Rotation. For long-term inhabitance of micro-G environment, we need
centrifugal force in large to very large structures that rotate or are round
in nature. Hollow Donuts, Hollow Spheres, hollow cylanders--all larger then
anything we have ever had in space is need. Its tricks the cells that
comprise living matter to behave as if its subjected to a gravity field. The
heart pumps and blood pulls against a downward force, to be circulated back
thru the upper extremities and head. Chewed food gets pulled down to the
tummy (as with gravity) through centrifugal force (inertia). We need huge
structures in space to sustain biotic life. Silicon life or Biosilicate life
certainly will faire better.
In a message dated 10/25/2000 8:29:18 PM Eastern Daylight Time,
> Everyone here knows that the biggest problem for long term space travel, at
> least in our current biological state, is that the body begins to undergo a
> type of "space rot" in zero gravity, the muscles atrophy, the bones weaken,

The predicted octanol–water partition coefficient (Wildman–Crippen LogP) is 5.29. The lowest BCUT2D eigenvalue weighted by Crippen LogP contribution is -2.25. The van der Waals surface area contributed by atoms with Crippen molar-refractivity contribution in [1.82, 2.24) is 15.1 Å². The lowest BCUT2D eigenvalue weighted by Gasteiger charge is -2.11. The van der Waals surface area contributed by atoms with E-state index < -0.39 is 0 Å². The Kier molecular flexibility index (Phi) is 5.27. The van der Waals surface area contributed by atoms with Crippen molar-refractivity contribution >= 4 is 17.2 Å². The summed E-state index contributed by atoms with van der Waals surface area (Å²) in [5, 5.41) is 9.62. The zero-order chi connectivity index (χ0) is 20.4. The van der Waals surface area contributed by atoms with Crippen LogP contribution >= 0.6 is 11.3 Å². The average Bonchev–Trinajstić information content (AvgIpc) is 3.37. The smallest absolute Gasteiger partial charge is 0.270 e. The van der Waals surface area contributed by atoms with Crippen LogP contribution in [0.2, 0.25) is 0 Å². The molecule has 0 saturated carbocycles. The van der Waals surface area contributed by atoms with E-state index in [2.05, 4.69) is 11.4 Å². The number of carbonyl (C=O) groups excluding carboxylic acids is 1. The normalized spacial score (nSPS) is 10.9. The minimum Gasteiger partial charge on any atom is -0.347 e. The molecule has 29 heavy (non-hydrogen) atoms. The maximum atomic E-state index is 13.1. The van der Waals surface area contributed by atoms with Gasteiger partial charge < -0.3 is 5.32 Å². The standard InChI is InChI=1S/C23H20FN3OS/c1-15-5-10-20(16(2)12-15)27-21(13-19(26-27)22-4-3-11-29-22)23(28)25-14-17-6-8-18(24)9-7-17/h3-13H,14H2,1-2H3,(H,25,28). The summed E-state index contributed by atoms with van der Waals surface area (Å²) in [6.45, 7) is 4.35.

> etc. This is most frequently mentioned as a serious barrier to a manned
> mission to Mars. On the ISS, astronauts will get two hours of excercise
> today. On Mir, and any shuttle mission, physical excercise is always
> practiced, and the astronauts are still phased when they return to Earth.
> These are missions of less then a year - missions in weightlessness lasting
> decades would probably kill us upon returning to a gravity environment.
> There needs to be some way to have the muscles in constant excercise, as
> they are here on Earth resisting gravity. Someone mentioned the idea of
> tethers, and correctly added that they will clutter up the craft. Here are
> some possible solutions I've thought of. Feel free to build on and
> them. I'll start with the worst ideas and move up. I'm sure science fiction
> authors have beaten me to most of these.
> 1. Have a constant downward air flow. Basically, the astronauts would live
> in a wind tunnel pushing them into the ground. They would need
This archive was generated by hypermail 2b30 : Mon May 28 2001 - 09:50:18 MDT